This game is for algebra 2.  Each card has either a graph or an equation of a polynomial function.  Students try to collect all the functions with the same end behavior.

I have not played this game with students yet, but I plan to this coming school year.  If you have feedback, please share!

Thursday, July 21, 2016

Practice Structures - Error Analysis

Practice Structures - Error Analysis

Error analysis is one of my favorite practice structures because of the conversations.  My students typically find it very difficult.  They sometimes think that problems that have been done correctly are incorrect if steps are skipped in the written solution.  Other times they think incorrect solutions are correct because I try to make common mistakes.  One of the most interesting things that happens is that kids end up appreciating the work done by their teachers while correcting quizzes.  They almost always express that the toughest part is trying to figure out why the fictional person make a certain mistake in the work.

In the past, I have typed up my error analysis problems.  However, I have switched to handwriting the work.  It seems more authentic and for some reason it is easier for the students to differentiate between the question and the solution.  I use Doceri to create the document.  It is a paid app, but well worth the investment as I use it daily during the school year.

Here is an example of an error analysis assignment that I give in geometry.
Segment Addition and Midpoint

Here is an example from algebra.
Multiplying Polynomials

Tuesday, July 19, 2016

Practice Structures - Color By Number

Another practice structure that I use about once per chapter is color-by-number.  I typically find the coloring pages on Pinterest.  Here is the board that I have been using to collect images for future activities.

I usually choose with the problems by using Kuta software or by pulling from a pre-existing worksheet.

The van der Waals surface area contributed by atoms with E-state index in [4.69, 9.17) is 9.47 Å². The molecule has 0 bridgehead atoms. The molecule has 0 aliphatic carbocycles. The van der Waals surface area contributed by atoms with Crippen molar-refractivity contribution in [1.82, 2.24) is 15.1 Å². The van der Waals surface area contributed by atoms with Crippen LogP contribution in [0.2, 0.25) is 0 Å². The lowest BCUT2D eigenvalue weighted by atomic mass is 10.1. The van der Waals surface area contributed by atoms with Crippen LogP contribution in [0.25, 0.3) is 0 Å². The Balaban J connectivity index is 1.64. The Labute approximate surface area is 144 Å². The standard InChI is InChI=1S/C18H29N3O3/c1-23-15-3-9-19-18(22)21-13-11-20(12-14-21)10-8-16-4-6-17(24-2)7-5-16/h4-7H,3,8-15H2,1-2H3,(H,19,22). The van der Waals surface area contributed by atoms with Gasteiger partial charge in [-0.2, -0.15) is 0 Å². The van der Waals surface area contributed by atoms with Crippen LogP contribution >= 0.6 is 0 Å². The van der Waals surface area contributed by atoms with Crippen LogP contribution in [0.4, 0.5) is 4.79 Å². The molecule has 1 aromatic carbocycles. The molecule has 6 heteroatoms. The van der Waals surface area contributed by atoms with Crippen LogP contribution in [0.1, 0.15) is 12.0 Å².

I number the problems to match the numbers in the color-by-number picture.  Then I match the answers to the appropriate color.  Students solve each problem, locate the matching answer and color the numbers in the picture with that matching color.

Somewhat surprisingly, these activities are well liked by my students.  If too much time passes, they ask about when we will do another.  I personally like the pictures that you can not identify until after they are colored, but my students seem to prefer cartoon characters.

Here is one example that I used last year to have students practice factoring trinomials in quadratic form.

Here is one on finding the areas of regular polygons using trigonometry.


Wednesday, July 13, 2016

Practice Structures - Old Maid

My goal during the summer is to blog at least once a week.  I've failed pretty miserably with this so far this year.  One of my goals was to blog about my favorite practice structures.  Let's be honest, a lot of the content in high school math is either inapplicable (I'm looking at you polynomial long division) or requires lots of practice to build fluency.  So, although I do like to try to do one project with honest to goodness real world application for each unit or marking period, I still need something engaging to do with kids to help them practice.

The practice structure that I am sharing today is Old Maid.

I love having my kids practice the most basic skills (ones that require little to no writing) by playing card games.  One sad side note is that I usually need to give directions on how to play these games because apparently, parents don't play games with their kids anymore.

So, I just now created a new version of Old Maid for my first unit in algebra 2 for next year.  I googled for directions for the game, an image for my cards, and a worksheet that had the types of problems that I wanted to practice.

Then I opened a powerpoint and went copy/paste crazy, did a little editing, and voila, a new game.

I will use this game at my collaborative station in my hybrid learning classroom. This means that I will need to copy and cut out 3 decks of cards, which is not too bad.  I'll print them in landscape orientation with 4 slides per page.  Then I'll just make 2 cuts down the middle vertically and horizontally.

If you want to know what the heck hybrid learning is, you can read more here, especially the posts dated from 7/3/15-7/9/15.

Here is the finished product.  Enjoy!